Disney within Disney
I was expecting a standard, manufactured Disney Princess item. What I encountered was a powerful embodiment of myth in a young woman, with the notable exceptions of the coconut pirate and glittery crab sequences. These were conceived and directed by others. I suppose many commenters will speak to the different appealing techniques used here. I’ll just speak to the visual narrative nesting because I’ve been tracking this from Lassiter’s early work.
The simplest example of this nesting is when two-d hand drawn animation is embedded in the three-d world. I believe that over time, a law of proportional abstraction has developed. When this works, we may see a film that has an inner film of some kind that is more abstract. The cinematic effect is to set the ‘distance’ between us and the main film. That is, we have a sort of quantum imagination where the simplifications we negotiate with a filmmaker are recorded in what he/she shows us as simplifications the movie’s characters make with inner ‘films’. Showing us those inner films is a part of the filmmaker-viewer agreement. We do have that here with the depiction of Te Fiti and especially Te Ka, with the visions Moana has, rendered in decades old conventions.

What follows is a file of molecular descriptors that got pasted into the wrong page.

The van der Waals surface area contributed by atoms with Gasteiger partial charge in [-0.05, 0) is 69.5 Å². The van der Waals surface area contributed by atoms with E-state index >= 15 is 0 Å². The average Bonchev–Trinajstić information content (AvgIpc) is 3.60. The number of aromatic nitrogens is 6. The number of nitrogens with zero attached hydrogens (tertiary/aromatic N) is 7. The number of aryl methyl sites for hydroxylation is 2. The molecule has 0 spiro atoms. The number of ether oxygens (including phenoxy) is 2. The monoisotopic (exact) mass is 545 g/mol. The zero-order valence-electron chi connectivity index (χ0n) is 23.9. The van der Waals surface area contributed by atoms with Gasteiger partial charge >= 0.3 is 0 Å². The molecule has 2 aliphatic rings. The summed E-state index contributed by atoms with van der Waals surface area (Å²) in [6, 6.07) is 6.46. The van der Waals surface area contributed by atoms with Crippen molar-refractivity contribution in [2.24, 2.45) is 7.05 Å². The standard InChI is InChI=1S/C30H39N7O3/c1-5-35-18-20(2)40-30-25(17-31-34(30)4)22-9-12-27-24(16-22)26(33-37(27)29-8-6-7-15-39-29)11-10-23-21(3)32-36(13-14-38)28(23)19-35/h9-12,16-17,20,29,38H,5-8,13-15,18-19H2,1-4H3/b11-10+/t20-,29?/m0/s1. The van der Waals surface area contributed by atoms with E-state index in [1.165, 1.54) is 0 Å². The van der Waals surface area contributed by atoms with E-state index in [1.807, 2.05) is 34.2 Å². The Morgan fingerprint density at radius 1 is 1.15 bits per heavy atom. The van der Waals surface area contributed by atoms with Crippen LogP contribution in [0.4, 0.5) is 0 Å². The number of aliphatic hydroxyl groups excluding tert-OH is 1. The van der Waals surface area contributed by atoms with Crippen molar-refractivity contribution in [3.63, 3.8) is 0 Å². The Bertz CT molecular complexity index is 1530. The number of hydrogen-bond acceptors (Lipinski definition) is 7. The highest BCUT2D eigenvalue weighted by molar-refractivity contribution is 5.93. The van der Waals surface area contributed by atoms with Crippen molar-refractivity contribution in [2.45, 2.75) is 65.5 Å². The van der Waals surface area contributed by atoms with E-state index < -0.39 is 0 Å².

But something new is here: the story starts with literal story panels in animated tapa cloths that tell the outer story about the gods, demigod and the natural laws we will live in. That inner story is rendered in lovely, textured three-d using the now standard conventions of super-reality to register as real. But inside THAT story is the same two-d conventions in the demigod’s living tattoos. While the 3-d flow moves through the future, the two-d panels not only remind us of the past and the world’s dynamics but directly interact with the characters.
The refreshing novelty here is that the tattoo/tapas cloth effect is used for the reverse purpose. The common distance is maintained, but in this case there are not three layers (our world, the movie, the movie within) but two: our world as the same as Moana’s and the ‘movie’ world as the myth, the tattoo and mystical/god world. I think this is why the movie, the main movie with her life played out in it, seemed so close to me emotionally.
Masters of cinematic engineering.
Posted in 2017
Ted’s Evaluation — 4 of 3: Every cineliterate person should experience this.